The Magic of Beautiful Writing

As a writer, it goes without saying that I have always been an avid reader. And the older I get, the fussier I become with my reading, and the harder I am to please. But that does not seem to be the case with many other readers.

The astounding success of a number of contemporary novels that have been released to ‘great acclaim’ and shouted out as New York Times and Sunday Times bestsellers just leaves me agog, quite frankly. I get the feeling that readers nowadays – and I don’t know if this is linked specifically to any age group – are so hungry for themes that are topical, trendy, politically correct, or just downright catchy in some chic kind of way, that they’ve all but forgotten how important the actual writing is.

Thankfully, this is not the case with Delia Owens’ Where the Crawdads Sing. This is a novel that literally took my breath away. After turning the last page in bed this morning, propped up against my downy pillows and praying for all it’s worth that my mad Belgian Malinois dog would remain asleep until I finished shedding a few self-indulgent tears, I sang silent praises to the author for having granted me access to the beautiful but terrifying world she created; a world that consumed me heart, body and soul. (Okay, that’s two clichés I’ve used in this paragraph alone – so I reckon that doesn’t make me one of the literary greats.)

So what is it about this particular novel that so got under my skin, especially at a time when I find myself increasingly irritated by other novels? It wasn’t a perfect book – I’ll get to a couple of criticisms later – but it was profoundly moving, exquisitely written, believable in an unbelievable kind of way and, in some parts, as compelling as a thriller. I suppose it could be defined as a modern-day fairy tale, with all the grit and dark edges of original, uncensored fairy tales – incorporating the full gamut of good and evil, love and hate, brutality, beauty, ugliness – but with the added plausibility of real, rugged earthiness. It was a novel that made me feel alive; that made me look at my own existence in a different way. Here was a writer who knew how to write about love, loss and solitude in a manner that resonated with me wholeheartedly.

In a nutshell, Where the Crawdads Sing is the haunting story of Kya, better known by the narrow-minded local villagers as the ‘marsh girl’ – a child who was abandoned by her impoverished family and forced to live entirely alone, fending for herself in a tumbledown shack on the wild coast of North Carolina. It is a story of love found in unexpected places; it’s also a story of rediscovery, inner-belief and self-development. Ultimately, it is a story of hope and determination. A story about the will to live, to be loved, and to persevere against all odds. There are two concurrent timelines that interweave throughout the novel – one of them in 1969/70, the other in the 1950s – until eventually they both converge into a powerful denouement. The modern-day timeline follows the development of a murder enquiry; the earlier timeline centres around Kya’s childhood and her growth into womanhood.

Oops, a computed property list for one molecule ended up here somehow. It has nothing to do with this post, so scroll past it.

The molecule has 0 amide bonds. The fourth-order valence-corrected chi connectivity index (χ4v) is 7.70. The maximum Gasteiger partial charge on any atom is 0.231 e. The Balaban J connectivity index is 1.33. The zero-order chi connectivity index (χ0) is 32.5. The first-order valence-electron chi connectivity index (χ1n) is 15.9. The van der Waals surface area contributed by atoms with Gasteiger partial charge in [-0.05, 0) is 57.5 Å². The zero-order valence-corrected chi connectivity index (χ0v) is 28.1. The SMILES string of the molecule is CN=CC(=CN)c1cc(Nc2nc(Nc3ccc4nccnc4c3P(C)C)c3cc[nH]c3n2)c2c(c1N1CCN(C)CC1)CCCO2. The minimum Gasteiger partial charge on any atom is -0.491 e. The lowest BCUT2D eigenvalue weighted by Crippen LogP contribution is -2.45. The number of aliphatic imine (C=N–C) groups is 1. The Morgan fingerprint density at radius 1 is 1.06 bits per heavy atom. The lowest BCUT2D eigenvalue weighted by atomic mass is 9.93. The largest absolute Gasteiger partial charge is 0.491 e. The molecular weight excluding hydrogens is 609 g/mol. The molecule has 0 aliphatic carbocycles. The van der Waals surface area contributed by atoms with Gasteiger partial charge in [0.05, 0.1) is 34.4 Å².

Personally, I’m not someone who is mad about nature – although I like it enough when I behold the first buds of spring peeking out from the dormant soil in my back garden. Yet in the pages of this novel I found the author’s descriptions so seductive, at times it really was as though I was actually there, in that marshy, muddy, tangled, utterly lush coastline that permeates the entire story. It was only after finishing the novel that I read up about the author, and when I realised that she’s a scientist, then I said, Ahh! to myself, smiling in that hugely satisfying feeling of it figures! Generally speaking, I try not to read an author’s bio before finishing their book, because I don’t like being influenced in any way. I’m a firm believer that the characters and storyline in a novel should speak for themselves, and that the reader should not be aware of the author’s presence at all.

This brings me to one minor criticism. I don’t like mixed point of view, and this book has a quite lot of it. For me, I would prefer the author to disappear entirely, so that the pages of her book can be occupied purely by her characters. They are the ones who should manipulate the reader, not the author. And when you are forced inside the thoughts of more than one character at a time, within the same chapter, that’s when the authorial presence takes over. Get out! I want to yell. Let me be alone with your characters!

The other minor criticism I have is that the final quarter of the novel turns into a courtroom drama, which I felt was a little too long and somewhat out of keeping with the mood of the rest of the story. But at the same time I was still glued to the pages, so I’m not even sure if this is a valid criticism.

But the very fact that, despite those two criticisms, I still feel compelled to give this novel a five-star rating, shows just how deeply I fell in love with it. When you’re truly besotted with a person, you don’t care about the faults in them, right? You know the faults are there – the bad teeth or skinny frame or over-critical nature – but somehow, you just overlook them. That’s the magic of love.

When the Crawdads Sing was true magic for me. I am infinitely grateful to Delia Owens for having lit up my life for the too-short time that I was allowed to be part of her marshy, lonely, at times cruel, yet ultimately beautiful, world.

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